Ka Tōnuitanga is a blog focused on discussing issues of Māori development. Today I kick off a series of articles discussing the future of the Māori economy as a forerunner to a book that I am compiling entitled “Ka Tōnuitanga: The Māori Economy in the 21st Century”
With the new Government Budget set to be announced next week, a plethora of pre-budget announcements are being made to build a momentum of positive news stories. One such announcement last week was the expansion of the Māori and Pasifika Trades Training Scheme:
An additional $9.6 million over four years will provide for more Māori and Pasifika Trades Training (MPTT) as demand for the programme continues to grow, Tertiary Education, Skills and Employment Minister Steven Joyce and Maori Development Minister Te Ururoa Flavell say.
“This funding will provide places for 2,500 young Māori and Pasifika learners in MPTT programmes this year, and 3,400 next year, up from just 1,200 in 2014,” Mr Joyce says.
“We are targeting 5,000 learners annually by 2019 as we encourage young Māori and Pasifika to take up a trade and help meet some of the emerging shortages in construction and infrastructure trades particularly.”
The increased funding is something to be celebrated, although as Morgan points our on twitter, there are problematic issues with such an approach. Historically, Māori were seen as only being skilled enough to engage in the trades. Māori boys were taught how to be farmers and factory workers, Māori girls to be seamstresses. While we should not disparage the trades, as there is a real demand for these skills, I strongly believe that we should be promoting a more diverse education platform for Māori youth. Where is the money for our young entrepreneurs to develop the next Xero? For our fashion designers to create the next World? For our film makers to be the next Peter Jackson? And while Universities are producing large numbers of quality Māori lawyers, where are the resources to develop our Māori accountants and business managers? Our food technicians to help drive the likes of Miraka, Miere, and Tohu forwards? Our scientists and engineers to pursue sustainable energy production? Or our doctors and nurses to provide kaupapa health services?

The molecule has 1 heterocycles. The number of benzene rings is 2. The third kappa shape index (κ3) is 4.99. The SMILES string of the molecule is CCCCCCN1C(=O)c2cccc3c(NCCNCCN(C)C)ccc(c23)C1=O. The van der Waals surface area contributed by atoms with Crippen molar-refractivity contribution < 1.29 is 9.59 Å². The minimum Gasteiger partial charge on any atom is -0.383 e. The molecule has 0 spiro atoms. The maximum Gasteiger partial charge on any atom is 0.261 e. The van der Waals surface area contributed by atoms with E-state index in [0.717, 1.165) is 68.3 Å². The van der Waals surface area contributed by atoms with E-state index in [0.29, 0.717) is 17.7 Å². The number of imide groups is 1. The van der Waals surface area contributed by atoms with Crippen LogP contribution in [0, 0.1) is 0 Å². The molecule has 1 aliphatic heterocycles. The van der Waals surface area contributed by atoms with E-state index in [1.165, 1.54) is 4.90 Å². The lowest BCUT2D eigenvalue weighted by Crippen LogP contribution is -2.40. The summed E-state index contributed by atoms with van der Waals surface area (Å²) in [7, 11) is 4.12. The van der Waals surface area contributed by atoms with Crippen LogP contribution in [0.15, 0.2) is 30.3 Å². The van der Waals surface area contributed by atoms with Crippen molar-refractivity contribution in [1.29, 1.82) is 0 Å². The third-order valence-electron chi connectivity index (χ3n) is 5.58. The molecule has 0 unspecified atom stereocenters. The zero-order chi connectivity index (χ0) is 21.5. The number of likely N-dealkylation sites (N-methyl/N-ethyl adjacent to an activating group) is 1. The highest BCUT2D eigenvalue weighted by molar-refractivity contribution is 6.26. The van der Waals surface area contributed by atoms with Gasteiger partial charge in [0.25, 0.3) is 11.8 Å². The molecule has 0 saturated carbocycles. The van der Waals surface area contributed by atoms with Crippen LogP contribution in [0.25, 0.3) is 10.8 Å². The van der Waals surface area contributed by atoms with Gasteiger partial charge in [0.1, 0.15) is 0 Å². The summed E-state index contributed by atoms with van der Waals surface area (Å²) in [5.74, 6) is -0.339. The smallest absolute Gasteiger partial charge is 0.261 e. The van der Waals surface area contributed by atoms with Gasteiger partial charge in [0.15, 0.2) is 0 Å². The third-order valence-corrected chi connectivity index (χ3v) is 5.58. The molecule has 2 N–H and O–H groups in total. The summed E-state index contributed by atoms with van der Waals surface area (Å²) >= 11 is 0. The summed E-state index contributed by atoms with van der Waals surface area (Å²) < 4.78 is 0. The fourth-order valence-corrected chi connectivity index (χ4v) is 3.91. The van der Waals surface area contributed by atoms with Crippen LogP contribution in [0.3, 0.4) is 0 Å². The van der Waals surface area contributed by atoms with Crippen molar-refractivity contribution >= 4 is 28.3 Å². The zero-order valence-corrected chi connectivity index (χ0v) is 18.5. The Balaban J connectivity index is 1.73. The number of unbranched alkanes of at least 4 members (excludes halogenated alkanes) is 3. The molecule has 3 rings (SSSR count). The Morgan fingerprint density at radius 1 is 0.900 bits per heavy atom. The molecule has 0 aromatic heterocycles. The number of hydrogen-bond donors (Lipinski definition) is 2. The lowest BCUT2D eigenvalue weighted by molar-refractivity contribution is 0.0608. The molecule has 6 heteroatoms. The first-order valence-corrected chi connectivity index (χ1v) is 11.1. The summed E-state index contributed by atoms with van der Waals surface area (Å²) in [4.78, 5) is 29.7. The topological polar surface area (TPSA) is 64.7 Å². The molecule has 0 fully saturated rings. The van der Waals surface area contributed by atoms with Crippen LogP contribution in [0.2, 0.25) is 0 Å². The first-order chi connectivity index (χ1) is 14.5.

One-off announcements such as the expansion of the trades training programme is a clear indication of a lack of strategic thinking around improving Māori education and developing a workforce that can not just survive, but also thrive in the modern economy. Instead of a strategic, long-term plan to develop the collective skill base required for Māori to thrive in the 21st Century we instead get more of the same 19th century thinking that has failed Māori for generations. The recently released KPMG and ASB report “Māui Rau: Adapting in a Changing World” makes it clear that a new approach to Māori development is needed. The Report sets out 14 Calls to Action. Over the next several weeks, I will discuss each in turn and carry on the conversation started by Māui Rau and, in doing so, aim to build on the strategic framework for Māori development. The 14 Calls to Action are:
- Redefine success
- Seek inspiration
- Be sustainable
- Share the stories
- Enable succession
- Leverage talent
- Be tech-enabled
- Demystify the picture
- Build new-world education models
- Redefine our market opportunity
- Create connected enterprises
- Clarify the horizon
- Invest in prosperity
- Embrace urban populations
There are some wonderful ideas in this list and I look forward to exploring them in more detail over the next several weeks. Let me know your whakaaro in the comments below.